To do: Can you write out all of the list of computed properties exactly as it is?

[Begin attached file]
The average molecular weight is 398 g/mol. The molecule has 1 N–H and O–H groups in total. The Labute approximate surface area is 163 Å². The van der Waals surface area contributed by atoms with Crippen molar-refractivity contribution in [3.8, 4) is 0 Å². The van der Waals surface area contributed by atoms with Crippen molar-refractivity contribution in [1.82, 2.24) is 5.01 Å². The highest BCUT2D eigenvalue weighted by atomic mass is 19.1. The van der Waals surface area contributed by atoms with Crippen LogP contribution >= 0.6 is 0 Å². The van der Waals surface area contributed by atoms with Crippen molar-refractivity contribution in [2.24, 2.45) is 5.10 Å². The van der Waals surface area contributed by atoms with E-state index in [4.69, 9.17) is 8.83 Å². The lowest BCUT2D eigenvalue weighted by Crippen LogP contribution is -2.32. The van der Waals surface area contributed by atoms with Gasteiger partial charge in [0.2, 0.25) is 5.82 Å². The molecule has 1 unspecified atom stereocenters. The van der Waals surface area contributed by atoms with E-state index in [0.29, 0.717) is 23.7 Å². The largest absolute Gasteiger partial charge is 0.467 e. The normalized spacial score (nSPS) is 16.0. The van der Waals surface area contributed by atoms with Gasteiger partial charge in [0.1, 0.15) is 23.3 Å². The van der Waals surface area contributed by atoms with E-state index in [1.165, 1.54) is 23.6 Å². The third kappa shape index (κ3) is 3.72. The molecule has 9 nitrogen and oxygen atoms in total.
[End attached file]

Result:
The average molecular weight is 398 g/mol. The molecule has 1 N–H and O–H groups in total. The Labute approximate surface area is 163 Å². The van der Waals surface area contributed by atoms with Crippen molar-refractivity contribution in [3.8, 4) is 0 Å². The van der Waals surface area contributed by atoms with Crippen molar-refractivity contribution in [1.82, 2.24) is 5.01 Å². The highest BCUT2D eigenvalue weighted by atomic mass is 19.1. The van der Waals surface area contributed by atoms with Crippen LogP contribution >= 0.6 is 0 Å². The van der Waals surface area contributed by atoms with Crippen molar-refractivity contribution in [2.24, 2.45) is 5.10 Å². The van der Waals surface area contributed by atoms with E-state index in [4.69, 9.17) is 8.83 Å². The lowest BCUT2D eigenvalue weighted by Crippen LogP contribution is -2.32. The van der Waals surface area contributed by atoms with Gasteiger partial charge in [0.2, 0.25) is 5.82 Å². The molecule has 1 unspecified atom stereocenters. The van der Waals surface area contributed by atoms with E-state index in [0.29, 0.717) is 23.7 Å². The largest absolute Gasteiger partial charge is 0.467 e. The normalized spacial score (nSPS) is 16.0. The van der Waals surface area contributed by atoms with Gasteiger partial charge in [0.1, 0.15) is 23.3 Å². The van der Waals surface area contributed by atoms with E-state index in [1.165, 1.54) is 23.6 Å². The third kappa shape index (κ3) is 3.72. The molecule has 9 nitrogen and oxygen atoms in total.